For some time now, I have been creating whimsical pictures of animals using torn scraps of interesting paper. This began as a project when both of my children were toddlers. It was a rainy week, and we were all sitting together downstairs, with a bright array of origami paper spread out on the floor around us. I had been making them little origami creatures, boats, and planes. When the kids were frustrated that they couldn’t fold the paper the same way, I decided to try something different. I took a blank book and began tearing up pieces of paper. I glued the pieces together in the book to make a picture out of the collage of paper scraps.
My first subject was our cat, who dislikes rain and spends his time as close to his humans as possible when it is wet outside. The kids were thrilled, and immediately began tearing up paper and gluing them into their own blank books. They had a wonderful time, and I was happy to have something that we could all do together.
Fast forward a few years. My son, who shall herein be known as SuperDude, began Pre-K. For a few hours a day, he was with other kids in a big school. He wasn’t sure how to make friends and didn’t know how to express himself. We did not know at the time, but he was also experiencing pain in his joints due to Ehlers-Danlos Syndrome. SuperDude had a hard time communicating with the other children, but he managed to make a few friends.
(The above picture is from a little later on, but it’s one of my favorites). When SuperDude entered Kindergarten, he was at school for a full day, and somehow wound up in a class that none of the children he knew from Pre-K were in. On his first day, the very tall father of a classmate had started talking to him and frightened him. So, when it was time for parents to leave, he was pretty anxious. Over the course of the next month or so, SuperDude was unable to sit still in his seat. I began to realize that this was not as much an over-abundance of energy, but him adjusting because the growing pains one gets with Ehlers-Danlos Syndrome are very intense, and movement helps to distract one from the pain. I should know, as I was always fidgety for the same reasons as a child – we just never knew that there was something causing it.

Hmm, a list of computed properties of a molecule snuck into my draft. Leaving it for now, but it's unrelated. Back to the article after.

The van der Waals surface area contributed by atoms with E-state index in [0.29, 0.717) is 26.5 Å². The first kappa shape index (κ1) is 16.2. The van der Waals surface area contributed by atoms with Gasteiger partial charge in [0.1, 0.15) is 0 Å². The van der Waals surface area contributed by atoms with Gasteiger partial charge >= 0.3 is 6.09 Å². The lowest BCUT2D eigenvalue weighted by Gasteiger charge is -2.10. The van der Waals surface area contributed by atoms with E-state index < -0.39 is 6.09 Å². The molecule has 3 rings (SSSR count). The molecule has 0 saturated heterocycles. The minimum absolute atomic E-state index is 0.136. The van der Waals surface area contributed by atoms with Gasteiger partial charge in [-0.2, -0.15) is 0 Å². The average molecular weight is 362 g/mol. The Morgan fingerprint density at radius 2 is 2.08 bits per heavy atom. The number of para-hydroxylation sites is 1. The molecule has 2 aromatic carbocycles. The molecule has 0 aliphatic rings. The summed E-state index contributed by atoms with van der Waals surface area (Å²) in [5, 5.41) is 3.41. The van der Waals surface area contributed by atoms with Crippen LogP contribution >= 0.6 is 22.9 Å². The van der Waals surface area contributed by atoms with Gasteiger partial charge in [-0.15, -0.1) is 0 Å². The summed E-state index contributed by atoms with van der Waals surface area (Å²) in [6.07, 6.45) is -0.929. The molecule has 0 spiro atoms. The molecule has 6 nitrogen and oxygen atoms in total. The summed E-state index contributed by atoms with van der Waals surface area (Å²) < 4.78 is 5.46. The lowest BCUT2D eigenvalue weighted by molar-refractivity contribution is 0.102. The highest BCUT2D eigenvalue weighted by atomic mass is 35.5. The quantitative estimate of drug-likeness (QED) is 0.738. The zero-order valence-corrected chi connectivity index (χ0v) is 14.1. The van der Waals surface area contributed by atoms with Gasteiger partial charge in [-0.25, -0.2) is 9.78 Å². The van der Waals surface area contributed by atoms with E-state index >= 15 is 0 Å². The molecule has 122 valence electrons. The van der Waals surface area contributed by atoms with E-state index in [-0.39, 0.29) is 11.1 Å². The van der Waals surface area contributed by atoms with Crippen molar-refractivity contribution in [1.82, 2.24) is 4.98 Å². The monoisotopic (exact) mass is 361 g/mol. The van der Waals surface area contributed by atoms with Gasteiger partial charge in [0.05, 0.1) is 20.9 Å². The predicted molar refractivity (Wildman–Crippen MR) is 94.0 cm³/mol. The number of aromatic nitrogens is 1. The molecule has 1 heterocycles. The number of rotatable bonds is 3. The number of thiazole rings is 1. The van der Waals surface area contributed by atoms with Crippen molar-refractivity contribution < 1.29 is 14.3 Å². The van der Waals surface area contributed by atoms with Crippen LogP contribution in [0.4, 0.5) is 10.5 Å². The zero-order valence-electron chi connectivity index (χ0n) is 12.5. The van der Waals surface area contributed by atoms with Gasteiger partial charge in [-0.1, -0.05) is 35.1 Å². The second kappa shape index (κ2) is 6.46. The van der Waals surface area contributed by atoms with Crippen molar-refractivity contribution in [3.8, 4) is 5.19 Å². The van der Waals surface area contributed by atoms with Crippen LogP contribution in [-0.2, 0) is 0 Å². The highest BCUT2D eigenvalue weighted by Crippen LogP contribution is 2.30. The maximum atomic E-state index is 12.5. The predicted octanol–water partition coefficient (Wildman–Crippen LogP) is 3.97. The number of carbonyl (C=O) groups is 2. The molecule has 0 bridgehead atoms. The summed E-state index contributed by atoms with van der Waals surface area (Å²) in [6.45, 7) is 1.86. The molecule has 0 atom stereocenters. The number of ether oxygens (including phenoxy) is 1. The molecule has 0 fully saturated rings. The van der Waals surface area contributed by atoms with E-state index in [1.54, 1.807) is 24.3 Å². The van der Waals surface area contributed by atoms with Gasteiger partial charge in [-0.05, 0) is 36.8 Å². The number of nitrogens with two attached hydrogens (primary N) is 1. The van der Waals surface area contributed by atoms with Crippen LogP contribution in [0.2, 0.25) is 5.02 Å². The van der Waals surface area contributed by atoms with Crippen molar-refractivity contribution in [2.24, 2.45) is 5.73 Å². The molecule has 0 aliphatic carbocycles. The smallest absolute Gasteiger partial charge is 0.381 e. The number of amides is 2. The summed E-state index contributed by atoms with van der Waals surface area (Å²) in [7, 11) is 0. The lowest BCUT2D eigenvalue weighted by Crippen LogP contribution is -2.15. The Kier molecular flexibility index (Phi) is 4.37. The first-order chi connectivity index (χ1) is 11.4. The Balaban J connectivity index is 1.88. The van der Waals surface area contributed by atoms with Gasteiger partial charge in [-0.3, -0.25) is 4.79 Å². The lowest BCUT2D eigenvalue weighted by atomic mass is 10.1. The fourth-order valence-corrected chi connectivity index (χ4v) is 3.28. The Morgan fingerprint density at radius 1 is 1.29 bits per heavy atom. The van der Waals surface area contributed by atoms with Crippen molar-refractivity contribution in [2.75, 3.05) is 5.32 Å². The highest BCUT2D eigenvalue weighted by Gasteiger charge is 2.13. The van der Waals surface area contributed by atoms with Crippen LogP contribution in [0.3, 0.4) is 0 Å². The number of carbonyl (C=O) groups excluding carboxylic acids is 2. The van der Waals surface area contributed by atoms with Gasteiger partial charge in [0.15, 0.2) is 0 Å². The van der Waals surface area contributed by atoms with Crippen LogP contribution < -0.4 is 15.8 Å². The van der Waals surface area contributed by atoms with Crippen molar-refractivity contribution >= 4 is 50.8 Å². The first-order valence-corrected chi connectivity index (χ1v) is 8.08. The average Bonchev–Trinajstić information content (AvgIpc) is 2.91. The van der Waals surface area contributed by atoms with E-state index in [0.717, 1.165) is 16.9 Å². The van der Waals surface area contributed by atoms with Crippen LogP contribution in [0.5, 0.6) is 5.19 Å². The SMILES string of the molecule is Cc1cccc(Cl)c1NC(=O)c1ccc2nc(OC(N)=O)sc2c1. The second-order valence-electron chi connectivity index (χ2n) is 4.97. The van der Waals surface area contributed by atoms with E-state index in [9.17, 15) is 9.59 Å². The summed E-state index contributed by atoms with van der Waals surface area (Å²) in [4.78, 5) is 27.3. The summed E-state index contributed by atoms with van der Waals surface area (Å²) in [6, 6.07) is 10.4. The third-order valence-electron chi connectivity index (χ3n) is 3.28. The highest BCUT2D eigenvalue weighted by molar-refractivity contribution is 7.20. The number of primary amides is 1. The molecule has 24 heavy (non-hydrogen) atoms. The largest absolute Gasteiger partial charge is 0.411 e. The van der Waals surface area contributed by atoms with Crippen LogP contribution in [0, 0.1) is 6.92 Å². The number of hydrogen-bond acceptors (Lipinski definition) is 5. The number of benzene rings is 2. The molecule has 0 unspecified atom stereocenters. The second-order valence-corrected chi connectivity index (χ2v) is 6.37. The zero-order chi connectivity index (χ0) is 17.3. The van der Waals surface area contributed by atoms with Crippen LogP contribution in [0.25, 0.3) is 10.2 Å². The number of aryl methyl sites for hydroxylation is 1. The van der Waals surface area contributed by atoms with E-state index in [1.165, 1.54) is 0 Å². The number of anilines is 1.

So, here he was, the youngest child in his class, with a very high IQ, and a constant, unpleasant amount of pain. He was a little on-edge. He wanted to make new friends, but he wasn’t sure how. He would become frustrated with the fact that other children in the class already knew each other, but all of his classmates were new to him. His teacher thought he had ADHD and moved him to a desk by himself in the corner insteadof keeping him at a table with other children. He was jealous of the children who easily related to others. He began to act out. This is where the story of Alligator originated.
I made up stories about the adventures of an alligator who did not know how to make new friends. Like SuperDude, Alligator had a difficult time understanding how to approach others. Alligator was jealous of those receiving attention, and felt left out. Alligator began getting into mischief to try and gain attention, and his attempts backfired. My kids enjoyed hearing the stories about Alligator. We had SuperDude moved to a new class, and he stopped acting out. He made some new friends.
When my daughter was in 4th grade (and SuperDude in 2nd), she made a paper map of New York City’s five boroughs. We took a trip to the craft store, and she selected a variety of interesting paper and supplies for her project. When she was done, there was extra paper. I saved that paper, and began making paper animals again for fun. When I shared the images of the paper animals with friends and family, they got a great response.
I realized that I could create the story of Alligator and his plight to make new friends by making paper collage illustrations of the animals Alligator encountered on his adventures. I began writing down the story of Alligator, and I started sketching out animals, which I then fill in with colored paper scraps. The newer animals are more detailed than the originals because they are done with a bigger variety of paper. I try to make them colorful and interesting, and I love incorporating new textures into the mix.
As you may have guessed, I am turning Alligator’s story into a book about making friends and learning to be yourself. I believe this is a lesson that we can learn even as adults. I now have an IndieGoGo Campaign for Alligator’s Friends. I am hoping to raise enough to get a great variety of paper for all of the animals, to obtain high-res scans of all the animal pictures (instead of snaps from my phone), and to have the book professionally edited and laid out for production. Once that is done, I plan to do some targeted marketing for the book as well.
Please take a moment to check out the IndieGogo campaign for Alligator’s Friends. Watch the video to see how the process of making the paper animals works. Stop by the Alligator’s Friends Facebook page for info and updates on what is happening! And, if you have any friends who are parents or teachers, or who simply love animals or papercrafts, please share!